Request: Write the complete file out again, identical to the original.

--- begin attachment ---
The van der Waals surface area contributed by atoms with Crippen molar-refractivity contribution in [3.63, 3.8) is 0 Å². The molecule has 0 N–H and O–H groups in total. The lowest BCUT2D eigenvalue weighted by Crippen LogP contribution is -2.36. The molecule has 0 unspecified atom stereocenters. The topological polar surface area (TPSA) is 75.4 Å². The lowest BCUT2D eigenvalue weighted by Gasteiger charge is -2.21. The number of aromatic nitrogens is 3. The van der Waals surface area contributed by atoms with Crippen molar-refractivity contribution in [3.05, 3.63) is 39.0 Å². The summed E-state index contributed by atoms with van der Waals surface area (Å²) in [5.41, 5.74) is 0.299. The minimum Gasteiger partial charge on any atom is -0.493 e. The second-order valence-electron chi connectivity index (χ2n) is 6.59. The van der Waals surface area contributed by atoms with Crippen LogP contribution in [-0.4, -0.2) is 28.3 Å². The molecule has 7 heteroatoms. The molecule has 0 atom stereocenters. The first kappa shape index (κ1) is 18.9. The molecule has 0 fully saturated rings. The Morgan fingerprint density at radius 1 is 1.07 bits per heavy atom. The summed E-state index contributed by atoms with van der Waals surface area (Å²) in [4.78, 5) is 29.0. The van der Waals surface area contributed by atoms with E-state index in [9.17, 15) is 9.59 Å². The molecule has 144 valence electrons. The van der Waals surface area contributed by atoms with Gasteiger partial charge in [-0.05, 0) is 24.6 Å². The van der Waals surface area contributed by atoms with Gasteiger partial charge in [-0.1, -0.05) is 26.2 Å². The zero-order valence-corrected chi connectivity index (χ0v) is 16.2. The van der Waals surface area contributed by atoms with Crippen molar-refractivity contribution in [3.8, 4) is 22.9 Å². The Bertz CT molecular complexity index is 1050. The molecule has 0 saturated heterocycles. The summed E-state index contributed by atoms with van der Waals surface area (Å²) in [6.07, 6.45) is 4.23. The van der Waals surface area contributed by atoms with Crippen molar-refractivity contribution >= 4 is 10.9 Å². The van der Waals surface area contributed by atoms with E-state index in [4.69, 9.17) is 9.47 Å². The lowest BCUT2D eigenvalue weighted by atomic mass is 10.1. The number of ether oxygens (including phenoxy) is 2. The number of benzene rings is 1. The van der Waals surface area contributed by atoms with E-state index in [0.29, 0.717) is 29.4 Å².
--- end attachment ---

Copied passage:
The van der Waals surface area contributed by atoms with Crippen molar-refractivity contribution in [3.63, 3.8) is 0 Å². The molecule has 0 N–H and O–H groups in total. The lowest BCUT2D eigenvalue weighted by Crippen LogP contribution is -2.36. The molecule has 0 unspecified atom stereocenters. The topological polar surface area (TPSA) is 75.4 Å². The lowest BCUT2D eigenvalue weighted by Gasteiger charge is -2.21. The number of aromatic nitrogens is 3. The van der Waals surface area contributed by atoms with Crippen molar-refractivity contribution in [3.05, 3.63) is 39.0 Å². The summed E-state index contributed by atoms with van der Waals surface area (Å²) in [5.41, 5.74) is 0.299. The minimum Gasteiger partial charge on any atom is -0.493 e. The second-order valence-electron chi connectivity index (χ2n) is 6.59. The van der Waals surface area contributed by atoms with Crippen LogP contribution in [-0.4, -0.2) is 28.3 Å². The molecule has 7 heteroatoms. The molecule has 0 atom stereocenters. The first kappa shape index (κ1) is 18.9. The molecule has 0 fully saturated rings. The Morgan fingerprint density at radius 1 is 1.07 bits per heavy atom. The summed E-state index contributed by atoms with van der Waals surface area (Å²) in [4.78, 5) is 29.0. The van der Waals surface area contributed by atoms with E-state index in [9.17, 15) is 9.59 Å². The molecule has 144 valence electrons. The van der Waals surface area contributed by atoms with Gasteiger partial charge in [-0.05, 0) is 24.6 Å². The van der Waals surface area contributed by atoms with Gasteiger partial charge in [-0.1, -0.05) is 26.2 Å². The zero-order valence-corrected chi connectivity index (χ0v) is 16.2. The van der Waals surface area contributed by atoms with Crippen molar-refractivity contribution in [3.8, 4) is 22.9 Å². The Bertz CT molecular complexity index is 1050. The molecule has 0 saturated heterocycles. The summed E-state index contributed by atoms with van der Waals surface area (Å²) in [6.07, 6.45) is 4.23. The van der Waals surface area contributed by atoms with Crippen molar-refractivity contribution >= 4 is 10.9 Å². The van der Waals surface area contributed by atoms with E-state index in [4.69, 9.17) is 9.47 Å². The lowest BCUT2D eigenvalue weighted by atomic mass is 10.1. The number of ether oxygens (including phenoxy) is 2. The number of benzene rings is 1. The van der Waals surface area contributed by atoms with E-state index in [0.29, 0.717) is 29.4 Å².